Friends With Benefits (2011)


The last movie to reach us from director Will Gluck was Easy A, an enjoyable comedy that was both a sharp teen comedy as well as a homage to the teen comedies of the past. Friends With Benefits is an enjoyable romantic comedy that plays both as a straight rom-com and also as an affectionate poke at the classic rom-com journeys.

I don’t really feel that I have to say all that much about the plot. People complained that Friends With Benefits was just the same idea as No Strings Attached (reviewed for Flickfeast by Chris Knipp here) but I haven’t seen the latter movie and so cannot comment on that. Superficially, however, they certainly share a core idea of two people (in this case it’s Justin Timberlake and Mila Kunis) wondering whether or not two people can just help each other out by being sexual partners without the accompanying hassles of relationship stuff. Friends and family pop up to comment on things and make the two leads question their relationship and things wind pleasantly enough to a climax that you know won’t shock you and won’t change the face of modern cinema as we know it. But it’s a lot of fun along the way.

Much like Gluck’s previous movie, Friends With Benefits gains a huge bonus from a script that mixes smart and dumb with a bit of bawdiness in there. The script, co-written by Gluck working with Keith Merryman and David A. Newman, is full of enjoyable one-liners, enjoyable characters and just enough of the standard Hollywood “serious” moments to spur everyone along to an acceptable conclusion.

The acting is just fine for this type of movie. Timberlake makes for a very likeable male lead while Kunis is more than his equal, they’re both also easy on the eye and the chemistry between them works. In the supporting roles, Patrica Clarkson plays a free-spirited mother to Kunis while Richard Jenkins plays Timberlake’s ailing father. Two quality performers giving two quality, though tonally opposite, performances. Then there’s Jenna Elfman being more likeable here than she ever was when she was being pushed as a potential leading lady about ten years ago. Woody Harrelson is a lot of fun as the gay male trying to convince Timberlake that he can see trouble ahead, despite his different perspective on the situation. Cameos from the likes of Andy Samberg, Emma Stone, Shaun White, Jason Segel and Rashida Jones all help add to the fun.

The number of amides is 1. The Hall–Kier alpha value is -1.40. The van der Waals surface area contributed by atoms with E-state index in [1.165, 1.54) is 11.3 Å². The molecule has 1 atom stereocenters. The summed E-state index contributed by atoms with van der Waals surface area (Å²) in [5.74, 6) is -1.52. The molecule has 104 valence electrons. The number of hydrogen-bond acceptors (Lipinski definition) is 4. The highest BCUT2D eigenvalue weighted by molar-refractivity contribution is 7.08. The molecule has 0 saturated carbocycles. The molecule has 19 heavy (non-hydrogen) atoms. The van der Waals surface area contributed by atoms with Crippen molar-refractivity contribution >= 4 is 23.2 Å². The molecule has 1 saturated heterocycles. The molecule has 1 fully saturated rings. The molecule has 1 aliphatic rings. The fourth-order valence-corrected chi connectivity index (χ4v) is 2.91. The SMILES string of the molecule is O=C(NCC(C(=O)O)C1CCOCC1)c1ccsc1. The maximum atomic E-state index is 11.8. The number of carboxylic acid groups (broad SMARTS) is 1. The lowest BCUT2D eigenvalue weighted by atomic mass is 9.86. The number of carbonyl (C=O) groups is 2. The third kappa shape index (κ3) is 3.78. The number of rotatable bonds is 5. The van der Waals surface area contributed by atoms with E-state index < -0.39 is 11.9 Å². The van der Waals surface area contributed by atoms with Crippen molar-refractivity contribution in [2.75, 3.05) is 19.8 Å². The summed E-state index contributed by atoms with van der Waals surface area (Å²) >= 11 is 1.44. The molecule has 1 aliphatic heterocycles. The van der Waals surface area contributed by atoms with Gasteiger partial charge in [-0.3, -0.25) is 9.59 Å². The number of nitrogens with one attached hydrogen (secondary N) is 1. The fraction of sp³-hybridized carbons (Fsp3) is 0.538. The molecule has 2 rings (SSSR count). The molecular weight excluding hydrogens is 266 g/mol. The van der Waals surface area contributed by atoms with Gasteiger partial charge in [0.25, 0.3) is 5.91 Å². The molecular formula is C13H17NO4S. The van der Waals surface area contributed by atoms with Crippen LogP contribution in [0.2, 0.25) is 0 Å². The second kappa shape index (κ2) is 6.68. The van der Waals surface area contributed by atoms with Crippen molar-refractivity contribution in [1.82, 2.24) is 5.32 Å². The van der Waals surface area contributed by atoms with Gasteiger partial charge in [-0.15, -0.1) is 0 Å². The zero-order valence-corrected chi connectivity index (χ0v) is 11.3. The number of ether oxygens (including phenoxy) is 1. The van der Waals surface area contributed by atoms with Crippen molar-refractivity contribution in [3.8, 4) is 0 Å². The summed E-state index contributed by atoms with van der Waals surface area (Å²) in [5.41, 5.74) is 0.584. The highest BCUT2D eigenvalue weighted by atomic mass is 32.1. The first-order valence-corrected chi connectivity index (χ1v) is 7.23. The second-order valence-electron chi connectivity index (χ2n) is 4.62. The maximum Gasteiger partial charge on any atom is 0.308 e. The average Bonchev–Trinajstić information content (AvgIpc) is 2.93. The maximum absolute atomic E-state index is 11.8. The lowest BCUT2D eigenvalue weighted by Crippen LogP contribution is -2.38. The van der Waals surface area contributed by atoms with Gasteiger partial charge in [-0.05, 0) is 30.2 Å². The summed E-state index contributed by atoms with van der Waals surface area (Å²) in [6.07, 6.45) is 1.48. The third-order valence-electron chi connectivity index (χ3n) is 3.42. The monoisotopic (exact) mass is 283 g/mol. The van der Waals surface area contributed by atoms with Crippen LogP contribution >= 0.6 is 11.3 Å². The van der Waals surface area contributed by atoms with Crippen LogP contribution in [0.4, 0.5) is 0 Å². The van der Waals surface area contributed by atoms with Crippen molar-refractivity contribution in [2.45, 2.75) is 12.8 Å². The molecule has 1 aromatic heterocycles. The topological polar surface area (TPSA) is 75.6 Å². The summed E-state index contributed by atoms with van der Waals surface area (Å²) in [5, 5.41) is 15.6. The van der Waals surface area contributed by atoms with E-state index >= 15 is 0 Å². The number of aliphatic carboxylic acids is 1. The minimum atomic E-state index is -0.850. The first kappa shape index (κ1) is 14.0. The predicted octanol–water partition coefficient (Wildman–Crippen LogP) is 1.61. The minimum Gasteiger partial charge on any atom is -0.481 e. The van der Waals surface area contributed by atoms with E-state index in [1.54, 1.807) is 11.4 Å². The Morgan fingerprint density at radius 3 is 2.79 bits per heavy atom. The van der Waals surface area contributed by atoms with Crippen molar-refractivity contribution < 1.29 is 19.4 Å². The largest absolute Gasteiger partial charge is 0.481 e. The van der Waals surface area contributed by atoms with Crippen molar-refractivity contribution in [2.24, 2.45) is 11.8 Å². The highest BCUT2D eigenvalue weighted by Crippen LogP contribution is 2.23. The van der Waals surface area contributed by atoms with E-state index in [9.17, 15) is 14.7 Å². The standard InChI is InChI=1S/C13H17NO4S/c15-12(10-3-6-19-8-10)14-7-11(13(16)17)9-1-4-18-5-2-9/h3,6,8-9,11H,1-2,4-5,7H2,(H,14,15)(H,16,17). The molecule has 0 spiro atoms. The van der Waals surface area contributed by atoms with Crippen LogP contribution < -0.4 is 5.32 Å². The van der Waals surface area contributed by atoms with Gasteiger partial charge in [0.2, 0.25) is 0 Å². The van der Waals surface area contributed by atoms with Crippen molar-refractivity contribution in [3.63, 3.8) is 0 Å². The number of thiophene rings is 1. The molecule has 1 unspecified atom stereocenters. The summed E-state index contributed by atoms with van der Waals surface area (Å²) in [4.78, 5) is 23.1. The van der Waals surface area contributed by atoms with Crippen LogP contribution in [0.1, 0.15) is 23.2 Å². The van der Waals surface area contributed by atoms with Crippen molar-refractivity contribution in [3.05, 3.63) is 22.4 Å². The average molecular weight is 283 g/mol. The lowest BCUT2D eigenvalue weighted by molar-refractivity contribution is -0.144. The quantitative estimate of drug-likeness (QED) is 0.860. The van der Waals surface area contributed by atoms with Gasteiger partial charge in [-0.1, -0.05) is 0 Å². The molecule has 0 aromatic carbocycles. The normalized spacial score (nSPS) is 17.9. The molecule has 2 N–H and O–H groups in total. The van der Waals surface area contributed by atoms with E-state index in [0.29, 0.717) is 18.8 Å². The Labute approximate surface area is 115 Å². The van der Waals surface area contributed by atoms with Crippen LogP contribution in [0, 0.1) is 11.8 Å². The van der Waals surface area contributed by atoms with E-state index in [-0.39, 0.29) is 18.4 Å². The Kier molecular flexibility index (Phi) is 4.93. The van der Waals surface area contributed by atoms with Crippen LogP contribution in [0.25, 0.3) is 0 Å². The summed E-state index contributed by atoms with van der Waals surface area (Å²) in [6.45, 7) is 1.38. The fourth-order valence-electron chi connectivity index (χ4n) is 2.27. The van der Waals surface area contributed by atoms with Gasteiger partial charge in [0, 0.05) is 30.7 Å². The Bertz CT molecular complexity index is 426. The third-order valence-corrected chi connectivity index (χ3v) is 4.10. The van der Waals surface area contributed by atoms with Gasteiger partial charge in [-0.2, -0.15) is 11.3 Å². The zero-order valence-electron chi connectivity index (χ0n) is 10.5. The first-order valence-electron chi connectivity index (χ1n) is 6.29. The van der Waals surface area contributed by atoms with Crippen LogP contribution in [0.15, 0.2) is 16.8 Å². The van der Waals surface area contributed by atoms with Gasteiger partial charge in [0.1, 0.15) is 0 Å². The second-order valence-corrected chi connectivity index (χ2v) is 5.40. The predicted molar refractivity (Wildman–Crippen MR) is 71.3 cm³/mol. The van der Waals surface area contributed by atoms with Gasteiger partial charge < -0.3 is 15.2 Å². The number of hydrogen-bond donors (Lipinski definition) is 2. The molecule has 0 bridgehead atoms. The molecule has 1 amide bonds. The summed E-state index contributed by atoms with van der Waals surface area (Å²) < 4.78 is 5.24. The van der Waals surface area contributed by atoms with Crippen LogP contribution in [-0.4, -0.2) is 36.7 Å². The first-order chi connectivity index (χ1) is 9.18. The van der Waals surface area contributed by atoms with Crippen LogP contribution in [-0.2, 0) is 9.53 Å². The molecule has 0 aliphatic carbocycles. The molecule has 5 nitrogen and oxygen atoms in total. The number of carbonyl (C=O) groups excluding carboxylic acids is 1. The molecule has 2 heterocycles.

The little moments that you know are being pointed out because they just might end up being called back to somewhere in the last half hour, the bouncy soundtrack, the slick pacing and warm glow keeping anything that’s a bit too dark and edgy at bay – this movie does all that. It does it very well and it manages this even as the characters point out how “standard romantic comedies” manipulate audiences with all of those tricks and standards. Which makes it a little bit braver than most. But still for those who want something safe.


Film Rating: ★★★½☆

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